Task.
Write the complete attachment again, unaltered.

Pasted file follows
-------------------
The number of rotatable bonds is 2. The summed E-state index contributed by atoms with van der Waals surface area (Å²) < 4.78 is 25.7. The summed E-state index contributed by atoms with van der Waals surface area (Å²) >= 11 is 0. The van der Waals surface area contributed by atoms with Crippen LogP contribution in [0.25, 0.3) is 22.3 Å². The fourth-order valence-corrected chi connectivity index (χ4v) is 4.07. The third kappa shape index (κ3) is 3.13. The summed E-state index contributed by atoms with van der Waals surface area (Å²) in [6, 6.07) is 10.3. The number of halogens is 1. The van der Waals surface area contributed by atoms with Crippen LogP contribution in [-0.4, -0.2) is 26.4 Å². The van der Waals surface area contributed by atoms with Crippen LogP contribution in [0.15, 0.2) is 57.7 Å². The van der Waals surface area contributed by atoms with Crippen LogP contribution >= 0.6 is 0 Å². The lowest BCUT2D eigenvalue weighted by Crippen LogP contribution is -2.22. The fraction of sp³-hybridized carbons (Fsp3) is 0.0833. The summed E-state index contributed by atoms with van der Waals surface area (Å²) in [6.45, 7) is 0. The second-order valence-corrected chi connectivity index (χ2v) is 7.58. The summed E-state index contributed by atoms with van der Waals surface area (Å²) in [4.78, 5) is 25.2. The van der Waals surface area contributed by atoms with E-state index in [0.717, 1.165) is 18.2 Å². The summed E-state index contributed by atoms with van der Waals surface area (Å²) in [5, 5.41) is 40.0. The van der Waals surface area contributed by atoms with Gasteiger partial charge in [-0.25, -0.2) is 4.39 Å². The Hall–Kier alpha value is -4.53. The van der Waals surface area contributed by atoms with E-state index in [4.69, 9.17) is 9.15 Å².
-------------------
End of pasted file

The number of rotatable bonds is 2. The summed E-state index contributed by atoms with van der Waals surface area (Å²) < 4.78 is 25.7. The summed E-state index contributed by atoms with van der Waals surface area (Å²) >= 11 is 0. The van der Waals surface area contributed by atoms with Crippen LogP contribution in [0.25, 0.3) is 22.3 Å². The fourth-order valence-corrected chi connectivity index (χ4v) is 4.07. The third kappa shape index (κ3) is 3.13. The summed E-state index contributed by atoms with van der Waals surface area (Å²) in [6, 6.07) is 10.3. The number of halogens is 1. The van der Waals surface area contributed by atoms with Crippen LogP contribution in [-0.4, -0.2) is 26.4 Å². The van der Waals surface area contributed by atoms with Crippen LogP contribution in [0.15, 0.2) is 57.7 Å². The van der Waals surface area contributed by atoms with Crippen LogP contribution >= 0.6 is 0 Å². The lowest BCUT2D eigenvalue weighted by Crippen LogP contribution is -2.22. The fraction of sp³-hybridized carbons (Fsp3) is 0.0833. The summed E-state index contributed by atoms with van der Waals surface area (Å²) in [6.45, 7) is 0. The second-order valence-corrected chi connectivity index (χ2v) is 7.58. The summed E-state index contributed by atoms with van der Waals surface area (Å²) in [4.78, 5) is 25.2. The van der Waals surface area contributed by atoms with E-state index in [0.717, 1.165) is 18.2 Å². The summed E-state index contributed by atoms with van der Waals surface area (Å²) in [5, 5.41) is 40.0. The van der Waals surface area contributed by atoms with Gasteiger partial charge in [-0.25, -0.2) is 4.39 Å². The Hall–Kier alpha value is -4.53. The van der Waals surface area contributed by atoms with E-state index in [4.69, 9.17) is 9.15 Å².